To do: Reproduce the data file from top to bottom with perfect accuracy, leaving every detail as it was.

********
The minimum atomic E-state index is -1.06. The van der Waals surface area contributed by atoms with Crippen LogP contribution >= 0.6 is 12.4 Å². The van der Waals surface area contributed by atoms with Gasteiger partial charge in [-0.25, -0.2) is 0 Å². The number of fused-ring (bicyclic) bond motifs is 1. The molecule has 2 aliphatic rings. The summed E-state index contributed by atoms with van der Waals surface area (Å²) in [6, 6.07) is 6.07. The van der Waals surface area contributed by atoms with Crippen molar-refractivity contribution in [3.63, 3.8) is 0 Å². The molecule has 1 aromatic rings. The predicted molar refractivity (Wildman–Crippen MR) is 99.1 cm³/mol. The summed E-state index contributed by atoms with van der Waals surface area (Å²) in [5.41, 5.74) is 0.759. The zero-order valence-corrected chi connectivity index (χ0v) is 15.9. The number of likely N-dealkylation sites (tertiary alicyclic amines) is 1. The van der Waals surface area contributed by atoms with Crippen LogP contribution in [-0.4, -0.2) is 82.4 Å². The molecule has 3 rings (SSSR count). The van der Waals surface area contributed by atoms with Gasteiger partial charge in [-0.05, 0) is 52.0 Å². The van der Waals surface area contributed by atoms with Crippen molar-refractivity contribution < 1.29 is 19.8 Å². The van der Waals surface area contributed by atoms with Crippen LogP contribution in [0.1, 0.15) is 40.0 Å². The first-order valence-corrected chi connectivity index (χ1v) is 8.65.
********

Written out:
The minimum atomic E-state index is -1.06. The van der Waals surface area contributed by atoms with Crippen LogP contribution >= 0.6 is 12.4 Å². The van der Waals surface area contributed by atoms with Gasteiger partial charge in [-0.25, -0.2) is 0 Å². The number of fused-ring (bicyclic) bond motifs is 1. The molecule has 2 aliphatic rings. The summed E-state index contributed by atoms with van der Waals surface area (Å²) in [6, 6.07) is 6.07. The van der Waals surface area contributed by atoms with Crippen molar-refractivity contribution in [3.63, 3.8) is 0 Å². The molecule has 1 aromatic rings. The predicted molar refractivity (Wildman–Crippen MR) is 99.1 cm³/mol. The summed E-state index contributed by atoms with van der Waals surface area (Å²) in [5.41, 5.74) is 0.759. The zero-order valence-corrected chi connectivity index (χ0v) is 15.9. The number of likely N-dealkylation sites (tertiary alicyclic amines) is 1. The van der Waals surface area contributed by atoms with Crippen LogP contribution in [-0.4, -0.2) is 82.4 Å². The molecule has 3 rings (SSSR count). The van der Waals surface area contributed by atoms with Gasteiger partial charge in [-0.05, 0) is 52.0 Å². The van der Waals surface area contributed by atoms with Crippen molar-refractivity contribution < 1.29 is 19.8 Å². The van der Waals surface area contributed by atoms with Crippen LogP contribution in [0.1, 0.15) is 40.0 Å². The first-order valence-corrected chi connectivity index (χ1v) is 8.65.